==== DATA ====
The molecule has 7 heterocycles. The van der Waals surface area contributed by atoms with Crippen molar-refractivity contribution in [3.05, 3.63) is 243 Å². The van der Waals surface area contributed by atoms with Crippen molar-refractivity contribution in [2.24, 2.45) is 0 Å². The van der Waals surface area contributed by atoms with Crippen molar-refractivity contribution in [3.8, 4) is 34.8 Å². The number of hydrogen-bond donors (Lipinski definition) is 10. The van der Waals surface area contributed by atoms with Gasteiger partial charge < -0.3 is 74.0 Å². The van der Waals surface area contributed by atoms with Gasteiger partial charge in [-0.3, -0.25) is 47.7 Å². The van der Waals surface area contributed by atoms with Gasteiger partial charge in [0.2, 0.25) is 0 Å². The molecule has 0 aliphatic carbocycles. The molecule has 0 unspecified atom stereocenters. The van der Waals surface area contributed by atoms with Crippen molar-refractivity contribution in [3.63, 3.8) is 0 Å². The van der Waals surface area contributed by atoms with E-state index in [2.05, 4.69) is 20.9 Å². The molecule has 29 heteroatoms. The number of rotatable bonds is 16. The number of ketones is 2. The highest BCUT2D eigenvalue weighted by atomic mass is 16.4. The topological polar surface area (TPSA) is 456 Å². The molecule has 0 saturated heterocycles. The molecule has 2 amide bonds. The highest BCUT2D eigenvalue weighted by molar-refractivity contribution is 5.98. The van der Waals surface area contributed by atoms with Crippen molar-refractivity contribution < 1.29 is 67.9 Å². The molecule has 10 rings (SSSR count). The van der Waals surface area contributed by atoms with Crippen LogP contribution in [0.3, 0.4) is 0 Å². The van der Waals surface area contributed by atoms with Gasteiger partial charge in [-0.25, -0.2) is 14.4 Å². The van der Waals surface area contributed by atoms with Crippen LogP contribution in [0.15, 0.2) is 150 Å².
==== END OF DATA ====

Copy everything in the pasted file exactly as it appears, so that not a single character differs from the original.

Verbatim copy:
The molecule has 7 heterocycles. The van der Waals surface area contributed by atoms with Crippen molar-refractivity contribution in [3.05, 3.63) is 243 Å². The van der Waals surface area contributed by atoms with Crippen molar-refractivity contribution in [2.24, 2.45) is 0 Å². The van der Waals surface area contributed by atoms with Crippen molar-refractivity contribution in [3.8, 4) is 34.8 Å². The number of hydrogen-bond donors (Lipinski definition) is 10. The van der Waals surface area contributed by atoms with Gasteiger partial charge < -0.3 is 74.0 Å². The van der Waals surface area contributed by atoms with Gasteiger partial charge in [-0.3, -0.25) is 47.7 Å². The van der Waals surface area contributed by atoms with Gasteiger partial charge in [0.2, 0.25) is 0 Å². The molecule has 0 aliphatic carbocycles. The molecule has 0 unspecified atom stereocenters. The van der Waals surface area contributed by atoms with Crippen molar-refractivity contribution in [3.63, 3.8) is 0 Å². The van der Waals surface area contributed by atoms with E-state index in [2.05, 4.69) is 20.9 Å². The molecule has 29 heteroatoms. The number of rotatable bonds is 16. The number of ketones is 2. The highest BCUT2D eigenvalue weighted by atomic mass is 16.4. The topological polar surface area (TPSA) is 456 Å². The molecule has 0 saturated heterocycles. The molecule has 2 amide bonds. The highest BCUT2D eigenvalue weighted by molar-refractivity contribution is 5.98. The van der Waals surface area contributed by atoms with Crippen molar-refractivity contribution < 1.29 is 67.9 Å². The molecule has 10 rings (SSSR count). The van der Waals surface area contributed by atoms with Crippen LogP contribution in [0.3, 0.4) is 0 Å². The van der Waals surface area contributed by atoms with Gasteiger partial charge in [-0.25, -0.2) is 14.4 Å². The van der Waals surface area contributed by atoms with Crippen LogP contribution in [0.15, 0.2) is 150 Å².